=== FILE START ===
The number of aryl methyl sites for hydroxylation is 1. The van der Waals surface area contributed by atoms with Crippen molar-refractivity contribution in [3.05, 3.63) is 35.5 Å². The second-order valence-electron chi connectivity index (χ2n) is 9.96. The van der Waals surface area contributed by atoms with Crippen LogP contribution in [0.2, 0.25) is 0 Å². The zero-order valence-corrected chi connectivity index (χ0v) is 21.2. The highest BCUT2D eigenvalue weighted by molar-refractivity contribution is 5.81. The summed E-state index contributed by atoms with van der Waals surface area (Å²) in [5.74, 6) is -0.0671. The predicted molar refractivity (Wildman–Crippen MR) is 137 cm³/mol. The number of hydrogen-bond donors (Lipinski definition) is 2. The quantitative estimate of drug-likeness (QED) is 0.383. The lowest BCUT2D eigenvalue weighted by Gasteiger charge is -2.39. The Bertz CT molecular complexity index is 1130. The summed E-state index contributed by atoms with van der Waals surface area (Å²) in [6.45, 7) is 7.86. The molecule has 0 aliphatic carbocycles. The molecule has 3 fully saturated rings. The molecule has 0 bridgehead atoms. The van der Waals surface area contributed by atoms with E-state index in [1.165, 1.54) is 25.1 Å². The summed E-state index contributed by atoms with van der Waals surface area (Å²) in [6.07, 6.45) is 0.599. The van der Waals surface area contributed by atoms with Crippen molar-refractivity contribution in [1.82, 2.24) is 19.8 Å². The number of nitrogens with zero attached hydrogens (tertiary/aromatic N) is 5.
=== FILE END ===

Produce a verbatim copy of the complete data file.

The number of aryl methyl sites for hydroxylation is 1. The van der Waals surface area contributed by atoms with Crippen molar-refractivity contribution in [3.05, 3.63) is 35.5 Å². The second-order valence-electron chi connectivity index (χ2n) is 9.96. The van der Waals surface area contributed by atoms with Crippen LogP contribution in [0.2, 0.25) is 0 Å². The zero-order valence-corrected chi connectivity index (χ0v) is 21.2. The highest BCUT2D eigenvalue weighted by molar-refractivity contribution is 5.81. The summed E-state index contributed by atoms with van der Waals surface area (Å²) in [5.74, 6) is -0.0671. The predicted molar refractivity (Wildman–Crippen MR) is 137 cm³/mol. The number of hydrogen-bond donors (Lipinski definition) is 2. The quantitative estimate of drug-likeness (QED) is 0.383. The lowest BCUT2D eigenvalue weighted by Gasteiger charge is -2.39. The Bertz CT molecular complexity index is 1130. The summed E-state index contributed by atoms with van der Waals surface area (Å²) in [6.45, 7) is 7.86. The molecule has 0 aliphatic carbocycles. The molecule has 3 fully saturated rings. The molecule has 0 bridgehead atoms. The van der Waals surface area contributed by atoms with E-state index in [1.165, 1.54) is 25.1 Å². The summed E-state index contributed by atoms with van der Waals surface area (Å²) in [6.07, 6.45) is 0.599. The van der Waals surface area contributed by atoms with Crippen molar-refractivity contribution in [1.82, 2.24) is 19.8 Å². The number of nitrogens with zero attached hydrogens (tertiary/aromatic N) is 5.